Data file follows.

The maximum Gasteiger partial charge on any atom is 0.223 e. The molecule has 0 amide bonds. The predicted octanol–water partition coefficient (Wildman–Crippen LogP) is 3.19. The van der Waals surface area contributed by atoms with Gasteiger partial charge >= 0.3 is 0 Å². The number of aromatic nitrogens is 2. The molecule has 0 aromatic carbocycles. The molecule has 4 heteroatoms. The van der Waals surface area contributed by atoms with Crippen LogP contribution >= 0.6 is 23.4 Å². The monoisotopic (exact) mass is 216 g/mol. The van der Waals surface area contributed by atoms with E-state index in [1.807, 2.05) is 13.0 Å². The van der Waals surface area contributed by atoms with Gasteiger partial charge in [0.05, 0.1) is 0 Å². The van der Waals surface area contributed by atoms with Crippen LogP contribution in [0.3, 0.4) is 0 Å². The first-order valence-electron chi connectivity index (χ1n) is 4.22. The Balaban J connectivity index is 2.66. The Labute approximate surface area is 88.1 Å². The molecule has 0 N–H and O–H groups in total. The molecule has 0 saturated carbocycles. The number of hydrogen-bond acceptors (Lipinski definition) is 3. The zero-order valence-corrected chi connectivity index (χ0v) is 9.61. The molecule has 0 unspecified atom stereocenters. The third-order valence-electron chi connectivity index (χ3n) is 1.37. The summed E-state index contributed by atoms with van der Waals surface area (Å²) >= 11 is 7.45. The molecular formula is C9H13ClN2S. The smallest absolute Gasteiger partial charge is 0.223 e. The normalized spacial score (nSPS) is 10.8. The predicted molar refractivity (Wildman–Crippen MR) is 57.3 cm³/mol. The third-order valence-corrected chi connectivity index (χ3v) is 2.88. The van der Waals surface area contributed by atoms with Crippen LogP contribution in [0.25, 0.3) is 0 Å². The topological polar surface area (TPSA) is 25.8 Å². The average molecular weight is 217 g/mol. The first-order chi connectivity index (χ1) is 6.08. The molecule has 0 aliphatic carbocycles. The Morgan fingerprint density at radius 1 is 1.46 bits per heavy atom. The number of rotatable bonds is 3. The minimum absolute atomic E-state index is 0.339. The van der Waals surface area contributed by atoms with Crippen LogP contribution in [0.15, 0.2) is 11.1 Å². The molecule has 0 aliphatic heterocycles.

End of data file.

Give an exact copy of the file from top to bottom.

The maximum Gasteiger partial charge on any atom is 0.223 e. The molecule has 0 amide bonds. The predicted octanol–water partition coefficient (Wildman–Crippen LogP) is 3.19. The van der Waals surface area contributed by atoms with Gasteiger partial charge >= 0.3 is 0 Å². The number of aromatic nitrogens is 2. The molecule has 0 aromatic carbocycles. The molecule has 4 heteroatoms. The van der Waals surface area contributed by atoms with Crippen LogP contribution >= 0.6 is 23.4 Å². The monoisotopic (exact) mass is 216 g/mol. The van der Waals surface area contributed by atoms with E-state index in [1.807, 2.05) is 13.0 Å². The van der Waals surface area contributed by atoms with Gasteiger partial charge in [0.05, 0.1) is 0 Å². The van der Waals surface area contributed by atoms with Crippen LogP contribution in [0.3, 0.4) is 0 Å². The first-order valence-electron chi connectivity index (χ1n) is 4.22. The Balaban J connectivity index is 2.66. The Labute approximate surface area is 88.1 Å². The molecule has 0 N–H and O–H groups in total. The molecule has 0 saturated carbocycles. The number of hydrogen-bond acceptors (Lipinski definition) is 3. The zero-order valence-corrected chi connectivity index (χ0v) is 9.61. The molecule has 0 unspecified atom stereocenters. The third-order valence-electron chi connectivity index (χ3n) is 1.37. The summed E-state index contributed by atoms with van der Waals surface area (Å²) >= 11 is 7.45. The molecular formula is C9H13ClN2S. The smallest absolute Gasteiger partial charge is 0.223 e. The normalized spacial score (nSPS) is 10.8. The predicted molar refractivity (Wildman–Crippen MR) is 57.3 cm³/mol. The third-order valence-corrected chi connectivity index (χ3v) is 2.88. The van der Waals surface area contributed by atoms with Crippen LogP contribution in [0.25, 0.3) is 0 Å². The topological polar surface area (TPSA) is 25.8 Å². The average molecular weight is 217 g/mol. The first-order chi connectivity index (χ1) is 6.08. The molecule has 0 aliphatic carbocycles. The Morgan fingerprint density at radius 1 is 1.46 bits per heavy atom. The number of rotatable bonds is 3. The minimum absolute atomic E-state index is 0.339. The van der Waals surface area contributed by atoms with Crippen LogP contribution in [0.15, 0.2) is 11.1 Å². The molecule has 0 aliphatic heterocycles.